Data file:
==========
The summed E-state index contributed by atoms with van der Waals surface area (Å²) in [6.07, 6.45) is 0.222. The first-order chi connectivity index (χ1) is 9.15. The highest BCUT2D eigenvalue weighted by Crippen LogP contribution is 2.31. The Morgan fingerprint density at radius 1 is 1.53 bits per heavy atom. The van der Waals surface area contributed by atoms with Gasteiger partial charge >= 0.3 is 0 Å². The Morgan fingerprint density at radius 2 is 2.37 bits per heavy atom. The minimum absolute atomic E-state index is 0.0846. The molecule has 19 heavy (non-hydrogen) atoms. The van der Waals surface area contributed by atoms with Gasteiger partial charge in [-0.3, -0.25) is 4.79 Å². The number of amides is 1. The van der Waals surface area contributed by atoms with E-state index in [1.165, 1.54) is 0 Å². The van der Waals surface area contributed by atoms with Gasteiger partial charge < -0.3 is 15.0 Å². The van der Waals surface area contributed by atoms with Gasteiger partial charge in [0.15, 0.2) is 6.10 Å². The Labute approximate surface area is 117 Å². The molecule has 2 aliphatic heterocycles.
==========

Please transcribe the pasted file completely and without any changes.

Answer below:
The summed E-state index contributed by atoms with van der Waals surface area (Å²) in [6.07, 6.45) is 0.222. The first-order chi connectivity index (χ1) is 9.15. The highest BCUT2D eigenvalue weighted by Crippen LogP contribution is 2.31. The Morgan fingerprint density at radius 1 is 1.53 bits per heavy atom. The van der Waals surface area contributed by atoms with Gasteiger partial charge >= 0.3 is 0 Å². The Morgan fingerprint density at radius 2 is 2.37 bits per heavy atom. The minimum absolute atomic E-state index is 0.0846. The molecule has 19 heavy (non-hydrogen) atoms. The van der Waals surface area contributed by atoms with Gasteiger partial charge in [-0.3, -0.25) is 4.79 Å². The number of amides is 1. The van der Waals surface area contributed by atoms with E-state index in [1.165, 1.54) is 0 Å². The van der Waals surface area contributed by atoms with Gasteiger partial charge < -0.3 is 15.0 Å². The van der Waals surface area contributed by atoms with Gasteiger partial charge in [0.15, 0.2) is 6.10 Å². The Labute approximate surface area is 117 Å². The molecule has 2 aliphatic heterocycles.